Skip to content
Subscriber Only
Leonid Bershidsky

A NATO of the Mind Limits Putin's Sphere of Influence

Negative attitudes toward NATO may define the Kremlin's potential sphere of influence.
Superpower status again?

Superpower status again?

Photographer: Andrey Rudakov/Bloomberg

The future of the North Atlantic Treaty Organization may be in question thanks to U.S. President Donald Trump's dismissal of it as "obsolete," but NATO is still useful in at least one sense. Attitudes toward it form the most obvious border between the so-called "Russian World" -- a construct used by Russia to describe its desired sphere of influence -- and that part of the post-Communist world that no longer looks to Moscow for guidance and may never do so again.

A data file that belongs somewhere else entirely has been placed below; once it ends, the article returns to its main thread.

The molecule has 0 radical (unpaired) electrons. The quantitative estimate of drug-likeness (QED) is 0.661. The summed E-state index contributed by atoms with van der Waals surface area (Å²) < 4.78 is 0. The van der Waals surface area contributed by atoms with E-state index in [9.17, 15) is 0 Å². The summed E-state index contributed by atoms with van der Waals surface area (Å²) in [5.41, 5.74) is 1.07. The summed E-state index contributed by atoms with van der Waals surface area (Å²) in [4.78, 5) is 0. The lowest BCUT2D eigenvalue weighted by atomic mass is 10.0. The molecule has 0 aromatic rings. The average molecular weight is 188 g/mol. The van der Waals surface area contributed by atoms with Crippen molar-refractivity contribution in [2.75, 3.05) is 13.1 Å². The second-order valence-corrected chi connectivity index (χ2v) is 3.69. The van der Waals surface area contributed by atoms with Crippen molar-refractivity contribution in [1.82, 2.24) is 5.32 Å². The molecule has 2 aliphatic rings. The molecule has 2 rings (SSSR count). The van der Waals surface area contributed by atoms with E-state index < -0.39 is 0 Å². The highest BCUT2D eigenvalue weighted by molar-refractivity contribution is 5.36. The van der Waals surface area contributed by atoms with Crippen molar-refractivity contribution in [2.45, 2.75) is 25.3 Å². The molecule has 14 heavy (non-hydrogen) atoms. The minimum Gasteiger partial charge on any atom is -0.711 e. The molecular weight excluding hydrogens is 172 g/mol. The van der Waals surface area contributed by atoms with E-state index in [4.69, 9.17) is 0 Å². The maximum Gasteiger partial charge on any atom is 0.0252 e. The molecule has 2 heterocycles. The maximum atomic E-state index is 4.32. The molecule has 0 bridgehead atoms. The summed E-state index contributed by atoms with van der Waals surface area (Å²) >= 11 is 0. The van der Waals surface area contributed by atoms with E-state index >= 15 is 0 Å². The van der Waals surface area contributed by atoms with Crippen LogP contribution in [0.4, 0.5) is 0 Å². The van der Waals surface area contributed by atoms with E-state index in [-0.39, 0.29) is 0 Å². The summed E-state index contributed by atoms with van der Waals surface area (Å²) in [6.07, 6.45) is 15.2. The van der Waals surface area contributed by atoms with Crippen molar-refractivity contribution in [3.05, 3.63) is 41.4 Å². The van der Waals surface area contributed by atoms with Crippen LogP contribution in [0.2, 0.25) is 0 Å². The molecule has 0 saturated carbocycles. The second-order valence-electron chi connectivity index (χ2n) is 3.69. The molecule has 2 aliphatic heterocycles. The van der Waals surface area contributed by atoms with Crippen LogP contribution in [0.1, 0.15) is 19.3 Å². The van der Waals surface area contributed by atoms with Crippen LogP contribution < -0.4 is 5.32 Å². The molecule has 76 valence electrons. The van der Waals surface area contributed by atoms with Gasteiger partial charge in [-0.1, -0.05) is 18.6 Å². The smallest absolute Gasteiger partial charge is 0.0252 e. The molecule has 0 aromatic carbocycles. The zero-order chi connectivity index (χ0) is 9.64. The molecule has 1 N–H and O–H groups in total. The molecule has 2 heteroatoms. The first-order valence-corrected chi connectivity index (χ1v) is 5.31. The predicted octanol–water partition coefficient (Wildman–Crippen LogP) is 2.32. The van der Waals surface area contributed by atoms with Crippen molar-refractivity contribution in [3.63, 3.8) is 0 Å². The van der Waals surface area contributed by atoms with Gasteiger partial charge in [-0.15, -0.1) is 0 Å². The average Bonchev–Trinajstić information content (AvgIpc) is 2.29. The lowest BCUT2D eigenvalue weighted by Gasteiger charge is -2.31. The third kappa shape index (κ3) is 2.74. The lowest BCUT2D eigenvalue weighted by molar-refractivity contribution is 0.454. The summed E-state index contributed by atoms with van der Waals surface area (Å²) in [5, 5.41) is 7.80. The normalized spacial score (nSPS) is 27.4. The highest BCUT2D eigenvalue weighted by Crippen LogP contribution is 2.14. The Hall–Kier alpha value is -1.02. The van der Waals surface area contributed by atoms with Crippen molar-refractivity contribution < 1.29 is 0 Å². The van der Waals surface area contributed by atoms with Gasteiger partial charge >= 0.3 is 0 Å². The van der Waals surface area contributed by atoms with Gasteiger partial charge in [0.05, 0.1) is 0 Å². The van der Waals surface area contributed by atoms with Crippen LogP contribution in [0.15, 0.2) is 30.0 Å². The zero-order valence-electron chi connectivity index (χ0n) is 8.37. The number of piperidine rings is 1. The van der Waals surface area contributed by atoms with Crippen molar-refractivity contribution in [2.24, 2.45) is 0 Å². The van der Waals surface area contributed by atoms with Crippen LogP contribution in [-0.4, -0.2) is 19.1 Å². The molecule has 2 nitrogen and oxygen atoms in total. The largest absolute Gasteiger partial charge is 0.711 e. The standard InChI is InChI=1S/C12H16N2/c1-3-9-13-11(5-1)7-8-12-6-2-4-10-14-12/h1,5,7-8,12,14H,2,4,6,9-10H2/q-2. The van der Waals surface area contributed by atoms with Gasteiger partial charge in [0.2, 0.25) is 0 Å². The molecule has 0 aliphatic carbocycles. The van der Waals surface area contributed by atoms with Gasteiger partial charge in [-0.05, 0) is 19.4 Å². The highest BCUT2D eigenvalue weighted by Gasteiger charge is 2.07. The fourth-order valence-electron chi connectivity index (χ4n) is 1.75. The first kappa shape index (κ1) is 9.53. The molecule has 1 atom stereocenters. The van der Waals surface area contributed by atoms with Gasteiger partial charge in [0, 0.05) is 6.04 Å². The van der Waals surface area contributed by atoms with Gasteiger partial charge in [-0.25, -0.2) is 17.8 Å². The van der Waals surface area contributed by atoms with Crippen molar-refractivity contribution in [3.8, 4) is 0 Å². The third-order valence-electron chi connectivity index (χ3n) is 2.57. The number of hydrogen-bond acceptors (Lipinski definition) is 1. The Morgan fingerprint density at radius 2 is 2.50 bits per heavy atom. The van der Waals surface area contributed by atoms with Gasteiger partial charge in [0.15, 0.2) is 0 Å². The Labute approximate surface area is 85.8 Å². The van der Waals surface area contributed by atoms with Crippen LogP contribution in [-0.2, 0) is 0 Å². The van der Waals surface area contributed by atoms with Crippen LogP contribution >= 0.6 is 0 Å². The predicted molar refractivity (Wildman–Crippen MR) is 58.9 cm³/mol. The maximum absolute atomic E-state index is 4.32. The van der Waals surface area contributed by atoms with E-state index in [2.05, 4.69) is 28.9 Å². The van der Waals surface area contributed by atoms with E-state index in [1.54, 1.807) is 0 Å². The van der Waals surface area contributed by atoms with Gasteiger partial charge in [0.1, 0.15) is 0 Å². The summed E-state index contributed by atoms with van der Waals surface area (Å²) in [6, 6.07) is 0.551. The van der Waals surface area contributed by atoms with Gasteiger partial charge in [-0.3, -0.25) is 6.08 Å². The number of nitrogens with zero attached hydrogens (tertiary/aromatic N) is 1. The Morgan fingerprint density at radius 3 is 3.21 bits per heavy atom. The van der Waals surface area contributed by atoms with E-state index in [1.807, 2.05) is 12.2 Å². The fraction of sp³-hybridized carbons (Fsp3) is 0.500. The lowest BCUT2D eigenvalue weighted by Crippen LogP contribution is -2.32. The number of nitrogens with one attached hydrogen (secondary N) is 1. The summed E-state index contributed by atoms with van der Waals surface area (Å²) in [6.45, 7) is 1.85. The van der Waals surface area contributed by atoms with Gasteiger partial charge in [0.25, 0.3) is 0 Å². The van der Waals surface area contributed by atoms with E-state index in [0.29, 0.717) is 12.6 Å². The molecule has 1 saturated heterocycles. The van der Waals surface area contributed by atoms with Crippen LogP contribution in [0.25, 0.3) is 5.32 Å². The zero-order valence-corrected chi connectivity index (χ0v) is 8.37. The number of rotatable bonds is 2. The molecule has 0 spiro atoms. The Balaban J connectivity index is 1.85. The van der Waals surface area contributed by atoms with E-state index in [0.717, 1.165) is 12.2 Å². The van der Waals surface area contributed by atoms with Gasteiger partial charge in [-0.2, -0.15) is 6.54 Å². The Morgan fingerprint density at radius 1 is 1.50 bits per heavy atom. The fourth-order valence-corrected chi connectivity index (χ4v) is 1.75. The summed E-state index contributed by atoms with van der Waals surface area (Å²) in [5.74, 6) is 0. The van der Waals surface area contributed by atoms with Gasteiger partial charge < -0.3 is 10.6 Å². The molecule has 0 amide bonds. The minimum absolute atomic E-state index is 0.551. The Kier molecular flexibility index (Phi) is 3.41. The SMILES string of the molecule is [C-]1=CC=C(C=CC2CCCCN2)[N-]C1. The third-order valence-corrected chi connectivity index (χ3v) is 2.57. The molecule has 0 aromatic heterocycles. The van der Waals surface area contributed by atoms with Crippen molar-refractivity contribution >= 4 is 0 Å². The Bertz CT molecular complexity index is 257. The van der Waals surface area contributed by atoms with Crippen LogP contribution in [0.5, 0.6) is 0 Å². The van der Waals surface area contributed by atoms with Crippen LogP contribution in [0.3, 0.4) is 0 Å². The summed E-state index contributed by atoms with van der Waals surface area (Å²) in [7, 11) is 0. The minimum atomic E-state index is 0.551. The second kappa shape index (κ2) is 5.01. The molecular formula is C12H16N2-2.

A quarter of a century after the Soviet breakup, Russia is laying claim to superpower status again, using many of the same methods perfected during the Cold War. In some ways, it's too late to the party. Its old empire -- both the czarist version and the two-speed Eastern Europe built by the Communists, in which some nations were absorbed into the Soviet Union and others supported as its closest Comecon satellites -- has decomposed too much to be revived. President Vladimir Putin's Russia needed a new idea for restoring Russian power, and it appeared to find one in the "Russian World" idea espoused by the Russian Orthodox Church.